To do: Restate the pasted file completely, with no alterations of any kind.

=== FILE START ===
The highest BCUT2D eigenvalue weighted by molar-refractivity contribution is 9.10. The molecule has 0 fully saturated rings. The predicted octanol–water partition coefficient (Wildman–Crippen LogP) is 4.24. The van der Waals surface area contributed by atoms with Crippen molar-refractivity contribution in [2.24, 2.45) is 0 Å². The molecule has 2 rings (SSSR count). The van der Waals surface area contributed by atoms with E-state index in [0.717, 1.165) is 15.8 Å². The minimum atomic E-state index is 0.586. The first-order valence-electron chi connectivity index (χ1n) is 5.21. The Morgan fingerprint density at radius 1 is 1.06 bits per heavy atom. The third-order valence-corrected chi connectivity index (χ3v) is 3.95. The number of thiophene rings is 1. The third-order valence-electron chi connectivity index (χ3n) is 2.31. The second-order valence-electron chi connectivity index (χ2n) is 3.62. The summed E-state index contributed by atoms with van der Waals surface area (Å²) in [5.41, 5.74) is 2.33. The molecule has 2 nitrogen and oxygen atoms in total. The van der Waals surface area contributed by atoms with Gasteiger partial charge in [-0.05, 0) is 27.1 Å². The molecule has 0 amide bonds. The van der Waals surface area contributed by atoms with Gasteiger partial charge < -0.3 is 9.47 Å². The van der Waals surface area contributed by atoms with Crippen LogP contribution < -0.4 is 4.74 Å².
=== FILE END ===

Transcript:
The highest BCUT2D eigenvalue weighted by molar-refractivity contribution is 9.10. The molecule has 0 fully saturated rings. The predicted octanol–water partition coefficient (Wildman–Crippen LogP) is 4.24. The van der Waals surface area contributed by atoms with Crippen molar-refractivity contribution in [2.24, 2.45) is 0 Å². The molecule has 2 rings (SSSR count). The van der Waals surface area contributed by atoms with E-state index in [0.717, 1.165) is 15.8 Å². The minimum atomic E-state index is 0.586. The first-order valence-electron chi connectivity index (χ1n) is 5.21. The Morgan fingerprint density at radius 1 is 1.06 bits per heavy atom. The third-order valence-corrected chi connectivity index (χ3v) is 3.95. The number of thiophene rings is 1. The third-order valence-electron chi connectivity index (χ3n) is 2.31. The second-order valence-electron chi connectivity index (χ2n) is 3.62. The summed E-state index contributed by atoms with van der Waals surface area (Å²) in [5.41, 5.74) is 2.33. The molecule has 2 nitrogen and oxygen atoms in total. The van der Waals surface area contributed by atoms with Gasteiger partial charge in [-0.05, 0) is 27.1 Å². The molecule has 0 amide bonds. The van der Waals surface area contributed by atoms with Gasteiger partial charge < -0.3 is 9.47 Å². The van der Waals surface area contributed by atoms with Crippen LogP contribution < -0.4 is 4.74 Å².